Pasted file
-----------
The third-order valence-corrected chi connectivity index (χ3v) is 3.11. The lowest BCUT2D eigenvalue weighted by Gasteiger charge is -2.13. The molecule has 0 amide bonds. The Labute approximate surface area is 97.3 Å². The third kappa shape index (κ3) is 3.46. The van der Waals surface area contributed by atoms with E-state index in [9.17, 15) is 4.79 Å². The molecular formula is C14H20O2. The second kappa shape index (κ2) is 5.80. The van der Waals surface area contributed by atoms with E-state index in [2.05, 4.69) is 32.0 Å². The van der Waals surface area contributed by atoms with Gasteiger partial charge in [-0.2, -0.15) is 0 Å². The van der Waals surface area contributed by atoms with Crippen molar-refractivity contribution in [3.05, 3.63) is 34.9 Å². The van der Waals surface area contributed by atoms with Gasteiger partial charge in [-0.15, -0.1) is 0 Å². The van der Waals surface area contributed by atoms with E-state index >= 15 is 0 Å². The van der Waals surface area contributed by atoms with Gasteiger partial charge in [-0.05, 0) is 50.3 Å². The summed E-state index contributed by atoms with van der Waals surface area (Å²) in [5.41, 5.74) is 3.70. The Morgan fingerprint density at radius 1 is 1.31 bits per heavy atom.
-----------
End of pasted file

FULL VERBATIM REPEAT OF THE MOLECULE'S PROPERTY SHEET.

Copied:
The third-order valence-corrected chi connectivity index (χ3v) is 3.11. The lowest BCUT2D eigenvalue weighted by Gasteiger charge is -2.13. The molecule has 0 amide bonds. The Labute approximate surface area is 97.3 Å². The third kappa shape index (κ3) is 3.46. The van der Waals surface area contributed by atoms with E-state index in [9.17, 15) is 4.79 Å². The molecular formula is C14H20O2. The second kappa shape index (κ2) is 5.80. The van der Waals surface area contributed by atoms with E-state index in [2.05, 4.69) is 32.0 Å². The van der Waals surface area contributed by atoms with Gasteiger partial charge in [-0.2, -0.15) is 0 Å². The van der Waals surface area contributed by atoms with Crippen molar-refractivity contribution in [3.05, 3.63) is 34.9 Å². The van der Waals surface area contributed by atoms with Gasteiger partial charge in [-0.15, -0.1) is 0 Å². The van der Waals surface area contributed by atoms with E-state index >= 15 is 0 Å². The van der Waals surface area contributed by atoms with Gasteiger partial charge in [-0.05, 0) is 50.3 Å². The summed E-state index contributed by atoms with van der Waals surface area (Å²) in [5.41, 5.74) is 3.70. The Morgan fingerprint density at radius 1 is 1.31 bits per heavy atom.